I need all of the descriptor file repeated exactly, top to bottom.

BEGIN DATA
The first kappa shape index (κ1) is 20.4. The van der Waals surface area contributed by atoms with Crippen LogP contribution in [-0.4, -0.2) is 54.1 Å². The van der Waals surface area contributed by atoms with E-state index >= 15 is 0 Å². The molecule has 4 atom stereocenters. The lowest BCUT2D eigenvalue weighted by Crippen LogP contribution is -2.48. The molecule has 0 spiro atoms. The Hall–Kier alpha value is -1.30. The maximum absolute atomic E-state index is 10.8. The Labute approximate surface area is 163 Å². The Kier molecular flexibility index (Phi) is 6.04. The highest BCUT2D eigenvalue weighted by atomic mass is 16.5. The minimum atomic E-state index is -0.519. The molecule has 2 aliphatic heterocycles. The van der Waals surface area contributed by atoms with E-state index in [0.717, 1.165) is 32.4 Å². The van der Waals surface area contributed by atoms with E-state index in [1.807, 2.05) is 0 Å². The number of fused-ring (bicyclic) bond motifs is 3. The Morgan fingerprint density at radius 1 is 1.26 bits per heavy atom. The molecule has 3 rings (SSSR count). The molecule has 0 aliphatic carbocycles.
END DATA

The first kappa shape index (κ1) is 20.4. The van der Waals surface area contributed by atoms with Crippen LogP contribution in [-0.4, -0.2) is 54.1 Å². The van der Waals surface area contributed by atoms with E-state index >= 15 is 0 Å². The molecule has 4 atom stereocenters. The lowest BCUT2D eigenvalue weighted by Crippen LogP contribution is -2.48. The molecule has 0 spiro atoms. The Hall–Kier alpha value is -1.30. The maximum absolute atomic E-state index is 10.8. The Labute approximate surface area is 163 Å². The Kier molecular flexibility index (Phi) is 6.04. The highest BCUT2D eigenvalue weighted by atomic mass is 16.5. The minimum atomic E-state index is -0.519. The molecule has 2 aliphatic heterocycles. The van der Waals surface area contributed by atoms with E-state index in [0.717, 1.165) is 32.4 Å². The van der Waals surface area contributed by atoms with E-state index in [1.807, 2.05) is 0 Å². The number of fused-ring (bicyclic) bond motifs is 3. The Morgan fingerprint density at radius 1 is 1.26 bits per heavy atom. The molecule has 3 rings (SSSR count). The molecule has 0 aliphatic carbocycles.